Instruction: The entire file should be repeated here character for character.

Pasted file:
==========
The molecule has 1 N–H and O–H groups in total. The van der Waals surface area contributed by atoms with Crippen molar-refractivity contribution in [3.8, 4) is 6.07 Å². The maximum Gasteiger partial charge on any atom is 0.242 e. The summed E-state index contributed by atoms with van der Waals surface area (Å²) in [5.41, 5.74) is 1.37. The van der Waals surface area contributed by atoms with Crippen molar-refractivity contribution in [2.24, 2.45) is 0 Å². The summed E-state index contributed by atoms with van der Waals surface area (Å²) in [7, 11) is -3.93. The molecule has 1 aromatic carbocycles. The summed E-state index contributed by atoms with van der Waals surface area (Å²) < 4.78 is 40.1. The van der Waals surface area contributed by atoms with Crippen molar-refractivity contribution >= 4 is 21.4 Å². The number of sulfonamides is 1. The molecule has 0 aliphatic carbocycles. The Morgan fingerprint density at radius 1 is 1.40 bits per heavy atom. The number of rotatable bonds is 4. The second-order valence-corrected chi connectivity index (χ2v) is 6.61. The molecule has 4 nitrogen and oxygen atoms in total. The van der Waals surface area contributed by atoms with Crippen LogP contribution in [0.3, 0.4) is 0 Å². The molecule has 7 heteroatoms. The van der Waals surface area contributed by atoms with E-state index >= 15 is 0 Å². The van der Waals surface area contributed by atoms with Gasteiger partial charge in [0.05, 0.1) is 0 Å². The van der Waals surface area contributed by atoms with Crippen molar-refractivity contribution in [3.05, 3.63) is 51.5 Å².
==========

The molecule has 1 N–H and O–H groups in total. The van der Waals surface area contributed by atoms with Crippen molar-refractivity contribution in [3.8, 4) is 6.07 Å². The maximum Gasteiger partial charge on any atom is 0.242 e. The summed E-state index contributed by atoms with van der Waals surface area (Å²) in [5.41, 5.74) is 1.37. The van der Waals surface area contributed by atoms with Crippen molar-refractivity contribution in [2.24, 2.45) is 0 Å². The summed E-state index contributed by atoms with van der Waals surface area (Å²) in [7, 11) is -3.93. The molecule has 1 aromatic carbocycles. The summed E-state index contributed by atoms with van der Waals surface area (Å²) < 4.78 is 40.1. The van der Waals surface area contributed by atoms with Crippen molar-refractivity contribution >= 4 is 21.4 Å². The number of sulfonamides is 1. The molecule has 0 aliphatic carbocycles. The Morgan fingerprint density at radius 1 is 1.40 bits per heavy atom. The number of rotatable bonds is 4. The second-order valence-corrected chi connectivity index (χ2v) is 6.61. The molecule has 4 nitrogen and oxygen atoms in total. The van der Waals surface area contributed by atoms with Crippen LogP contribution in [0.3, 0.4) is 0 Å². The molecule has 7 heteroatoms. The van der Waals surface area contributed by atoms with E-state index >= 15 is 0 Å². The van der Waals surface area contributed by atoms with Gasteiger partial charge in [0.05, 0.1) is 0 Å². The van der Waals surface area contributed by atoms with Crippen molar-refractivity contribution in [3.05, 3.63) is 51.5 Å².